After the Federal Reserve interest break on Wednesday, a fixed-income expert looks at what you should know about bond allocations amid economic uncertainty.
“This is an attractive time to start looking at investment-grade loans,” which can provide “good income,” said Sonal Desai, executive vice president and chief investment officer at Franklin Templeton Fixed Income.
“It’s been a decade and a half that people like your mother or my father, frankly, have had no income from their fixed income,” Desai told CNBC. Summit of financial advisors. “They took the volatility and it didn’t generate any income.”
It’s also time to consider adding bond durations, she said, from “very short” to “somewhat longer.”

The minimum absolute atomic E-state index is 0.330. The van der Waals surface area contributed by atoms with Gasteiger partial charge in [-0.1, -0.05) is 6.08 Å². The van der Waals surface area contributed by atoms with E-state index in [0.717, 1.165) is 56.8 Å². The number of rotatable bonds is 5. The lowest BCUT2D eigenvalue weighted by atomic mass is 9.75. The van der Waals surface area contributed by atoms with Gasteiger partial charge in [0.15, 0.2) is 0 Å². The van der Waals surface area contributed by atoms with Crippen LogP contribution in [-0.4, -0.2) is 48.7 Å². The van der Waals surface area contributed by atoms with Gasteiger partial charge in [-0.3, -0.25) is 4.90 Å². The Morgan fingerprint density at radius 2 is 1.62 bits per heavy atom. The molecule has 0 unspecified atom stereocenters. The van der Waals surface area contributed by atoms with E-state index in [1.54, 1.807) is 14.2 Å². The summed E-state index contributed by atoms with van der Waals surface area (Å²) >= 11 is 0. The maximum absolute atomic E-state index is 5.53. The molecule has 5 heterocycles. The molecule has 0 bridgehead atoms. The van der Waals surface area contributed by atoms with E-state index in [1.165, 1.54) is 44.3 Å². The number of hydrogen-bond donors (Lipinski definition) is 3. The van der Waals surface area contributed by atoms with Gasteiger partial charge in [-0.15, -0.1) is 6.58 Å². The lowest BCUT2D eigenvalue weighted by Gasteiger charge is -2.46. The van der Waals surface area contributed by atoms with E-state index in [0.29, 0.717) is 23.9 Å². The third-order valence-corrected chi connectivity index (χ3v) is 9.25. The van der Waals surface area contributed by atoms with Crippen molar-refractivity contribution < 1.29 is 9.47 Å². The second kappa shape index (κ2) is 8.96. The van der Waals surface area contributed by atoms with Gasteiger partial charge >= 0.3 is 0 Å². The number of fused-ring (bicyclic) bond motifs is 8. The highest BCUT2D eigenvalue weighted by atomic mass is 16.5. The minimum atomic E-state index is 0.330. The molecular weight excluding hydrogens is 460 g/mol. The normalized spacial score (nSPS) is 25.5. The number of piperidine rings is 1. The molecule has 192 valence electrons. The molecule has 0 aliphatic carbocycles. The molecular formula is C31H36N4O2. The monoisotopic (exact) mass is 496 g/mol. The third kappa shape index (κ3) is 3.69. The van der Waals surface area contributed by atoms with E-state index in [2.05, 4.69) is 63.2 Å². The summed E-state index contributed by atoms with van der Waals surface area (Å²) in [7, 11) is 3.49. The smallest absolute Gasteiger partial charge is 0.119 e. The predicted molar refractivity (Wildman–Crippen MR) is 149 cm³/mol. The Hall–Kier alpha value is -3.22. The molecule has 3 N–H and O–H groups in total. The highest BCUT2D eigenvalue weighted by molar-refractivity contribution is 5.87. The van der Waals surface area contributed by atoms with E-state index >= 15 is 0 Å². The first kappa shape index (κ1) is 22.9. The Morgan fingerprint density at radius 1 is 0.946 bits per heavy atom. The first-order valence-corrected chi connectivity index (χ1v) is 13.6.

As interest rates change, advisers consider duration, which measures a bond’s sensitivity to changes in interest rates. Factors in coupon duration, time to maturity, and yield paid over the period.
Many advisors have switched to bonds with a shorter duration protect portfolios from interest rate risk. But allocations may shift to longer-dated bonds as Fed policy changes.
Investors with a greater appetite for risk may also consider high yield bondssaid Desai, which typically pay a larger coupon but have a higher risk of default.
“If you can take the volatility over the next 18 months or so, the high yield offers 8.5%, sometimes close to 9%,” she said.
While these assets are riskier amid economic uncertainty, Desai believes a potential US recession could be “quite mild.”
“The default is probably going to go up, and that’s why you’re not buying the index,” she said. But investors can lock in “pretty interesting returns” by picking individual corporate bonds.